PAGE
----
When I talk about a scarcity economy I am referring to the idea that there are a small and finite number of things in the world, and they are rapidly running out. By “things” I mean success, love, inspiration etc etc, and I also mean good reviews, sold out houses, feature articles, you get the idea... I think we have a responsibility to really fight against that habit of thought in our work. The generosity that is the platform for the Creative Commons is the thing that inspires me. I think that the Scenic Co-op in Austin is trying to achieve and exemplify that principle of abundance and generosity.  

The business model we practice at Salvage Vanguard Theater (SVT) is also trying to exemplify this sharing and collaborative approach. The SVT hub contains the Co-op and SVTs theater productions, Trouble Puppet Theater, Gnap! Theater Collective, Scriptworks, SpankDance, Merlin Works improv classes, and Church of the Friendly Ghost experimental music curators. These groups make up a consortium of arts organizations that run the SVT hub as a family of sorts. It’s a co-op. Each organization takes an area of responsibility in running the hub. Trouble Puppet does small maintenance tasks, Church fields renter tech support calls for sound and light issues, Gnap! keeps the supply closet and concessions stocked. For participation in the consortium, they are given scheduling priority, free rehearsal space and workshop space, storage space, office space, cheaper rental fees, and full use of any tech in the space including our projectors. SVT, like most other companies with budgets under $500,000 does not have a very large staff, and will not be able to afford expanding or growing the staff any time soon (though we take small steps each year) but with this model, we are able to stay afloat. More than just staying afloat, we are thriving.

Often times, we can look around ourselves and become terrified by the shrinking budgets and growing competition for grants and foundation gifts, and yes we are in fact in a scarcity economy when you look at just the numbers, and just the dollar signs. Yes, we are in a recession. Yes, we are faced with a digital age and more and more people spend their entertainment dollars on movies and HBOGO. I believe however that perspective is everything. It is so important to remember that one success does not in fact deplete your chances for success. One brilliant idea does not mean there are less brilliant ideas to be had in the world. I think that the more we work together and pool our resources and move forward with a spirit of generosity in all areas of our craft, the more likely we are to see that generosity returned to us again and again.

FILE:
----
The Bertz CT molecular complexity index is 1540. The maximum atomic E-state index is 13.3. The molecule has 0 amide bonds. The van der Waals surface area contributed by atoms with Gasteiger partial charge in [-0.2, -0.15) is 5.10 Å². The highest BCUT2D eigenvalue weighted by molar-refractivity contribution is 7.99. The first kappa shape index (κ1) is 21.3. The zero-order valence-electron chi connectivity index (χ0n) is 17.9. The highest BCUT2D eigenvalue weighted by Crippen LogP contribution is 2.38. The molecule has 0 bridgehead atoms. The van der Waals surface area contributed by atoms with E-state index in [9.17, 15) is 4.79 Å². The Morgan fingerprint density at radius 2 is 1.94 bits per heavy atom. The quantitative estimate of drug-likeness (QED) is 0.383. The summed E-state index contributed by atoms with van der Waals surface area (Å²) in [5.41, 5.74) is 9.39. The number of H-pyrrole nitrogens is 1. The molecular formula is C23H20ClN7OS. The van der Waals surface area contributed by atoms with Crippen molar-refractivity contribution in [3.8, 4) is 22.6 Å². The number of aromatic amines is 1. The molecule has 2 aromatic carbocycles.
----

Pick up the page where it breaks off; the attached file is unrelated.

In the break-out group for artistic directors with budgets under $500,000 at the TCG Conference, the meeting became an information sharing session. At one point the moderator said "all this resource sharing, its spooky" and that lead to a really wonderful conversation about the fact that in times of recession, in times of scarcity, the only thing that we can do is lean on each other. Sharing is the only way forward. Generosity and collaboration are the things, ultimately, that will be able to sustain us, or, as I said earlier, even more than sustain us, working together will make it easier to let go and allow the inevitable changes that await us.

Jenny Larson, 
Salvage Vanguard Theater
The Austin Scenic Co-op

Thursday, June 28, 2012

Hey, I’m Kate Valk, and this is an update on our “A-ha!” project at The Wooster Group. We are experimenting with several new formats for our proposed artist-interview dialogs. Below are some prototypes:

1. Investigative Profile: “Prince Wooster” follows one of the original artists still residing in our transformed SoHo neighborhood.